Wednesday, March 9, 2011

The Art of the Poster: Sullivan's Travels (1941)




Sullivan's Travels, Preston Sturges' pre-war masterpiece, concerns a movie director (Joel McCrea) who has tired of making light comedies and wants to make a film about the downtrodden forgotten man. So, like William Powell in My Man Godfrey, he goes incognito as a hobo, but finds that no matter what he does, he winds up back in Hollywood. Several plot twists later with the help of The Girl (Veronica Lake), Sullivan succeeds in becoming a hobo only to wind up on a chain gang serving time for manslaughter. Here, he learns the value of laughter and decides that possibly he has been contributing after all. Like any Sturges film, Sullivan's Travels is satiric and sharply observed, though this time the satire informs a powerful social message. Many regard this as Sturges' best film.

In this famous scene, Jesse Lee Brooks leads a congregation in "Go Down, Moses" as the convicts arrive to see a Disney cartoon:

5 comments:

Roy said...

Wow! That clip from the movie makes a pretty powerful image. British composer Michael Tippett used African-American spirituals as the chorales in his oratorio A Child of Our Time (1944), about the plight of the Jews under Hitler. "Go Down Moses" is one of those used, and comes at the climax point of the plot.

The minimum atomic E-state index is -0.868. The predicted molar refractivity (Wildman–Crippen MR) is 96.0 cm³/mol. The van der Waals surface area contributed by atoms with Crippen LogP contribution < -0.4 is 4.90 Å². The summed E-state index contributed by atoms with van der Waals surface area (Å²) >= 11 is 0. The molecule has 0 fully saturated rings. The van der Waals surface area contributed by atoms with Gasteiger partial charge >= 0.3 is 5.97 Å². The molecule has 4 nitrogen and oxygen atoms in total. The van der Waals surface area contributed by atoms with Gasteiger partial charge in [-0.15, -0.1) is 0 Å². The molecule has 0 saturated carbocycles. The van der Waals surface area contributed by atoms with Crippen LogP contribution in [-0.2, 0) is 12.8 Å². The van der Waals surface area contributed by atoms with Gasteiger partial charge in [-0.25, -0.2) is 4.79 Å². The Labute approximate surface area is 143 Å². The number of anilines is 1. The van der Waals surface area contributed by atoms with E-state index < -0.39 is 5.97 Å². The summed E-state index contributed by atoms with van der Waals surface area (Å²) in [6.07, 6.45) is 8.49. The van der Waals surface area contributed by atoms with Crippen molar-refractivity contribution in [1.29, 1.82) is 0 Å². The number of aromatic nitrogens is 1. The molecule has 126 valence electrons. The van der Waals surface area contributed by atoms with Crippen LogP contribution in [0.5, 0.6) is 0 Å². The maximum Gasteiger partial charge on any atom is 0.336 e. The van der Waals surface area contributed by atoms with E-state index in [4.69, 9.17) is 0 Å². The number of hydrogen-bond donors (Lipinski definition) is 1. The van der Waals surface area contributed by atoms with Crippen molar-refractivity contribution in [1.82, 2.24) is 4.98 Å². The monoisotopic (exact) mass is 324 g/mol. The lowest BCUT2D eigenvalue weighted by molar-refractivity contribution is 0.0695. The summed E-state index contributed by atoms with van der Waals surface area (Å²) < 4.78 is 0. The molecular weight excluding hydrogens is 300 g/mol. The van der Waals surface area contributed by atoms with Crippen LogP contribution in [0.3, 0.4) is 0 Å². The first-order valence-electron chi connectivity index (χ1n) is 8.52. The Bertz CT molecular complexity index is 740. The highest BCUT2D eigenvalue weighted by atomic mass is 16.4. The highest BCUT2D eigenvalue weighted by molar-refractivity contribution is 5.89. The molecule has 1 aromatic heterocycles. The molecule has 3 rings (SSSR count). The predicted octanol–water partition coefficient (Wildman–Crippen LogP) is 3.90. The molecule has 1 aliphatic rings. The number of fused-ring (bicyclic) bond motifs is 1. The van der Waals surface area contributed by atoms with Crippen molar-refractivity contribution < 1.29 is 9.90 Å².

K. said...

Not familiar with that one Roy, but your word on music is gold. I'll check that one out. That clip is amazing, and contains much truth: The poor donate a greater percentage of their income than any other income group.

Foxessa said...

They don't make films like this one anymore, and more's the pity. We need them, desperately, as film is still the most powerful propaganda tool there is. Or, at least used to be, before 24/7 television cycles.

Love, C.

TaraDharma said...

great clip! This film is in my near future. What a image of the chained men filing in, shot at waist level, a shuffle-march, a ghostly visage.

Anonymous said...

Hello, I was searching for the poster image and your blog came up. My father illustrated that poster. He emigrated from Vienna in 1936 and began his illustration career in the US making movie posters. There are very few originals left of that one, trying to find one to buy. His name was Fritz Siebel.
Thanks, Barbara Siebel Thomas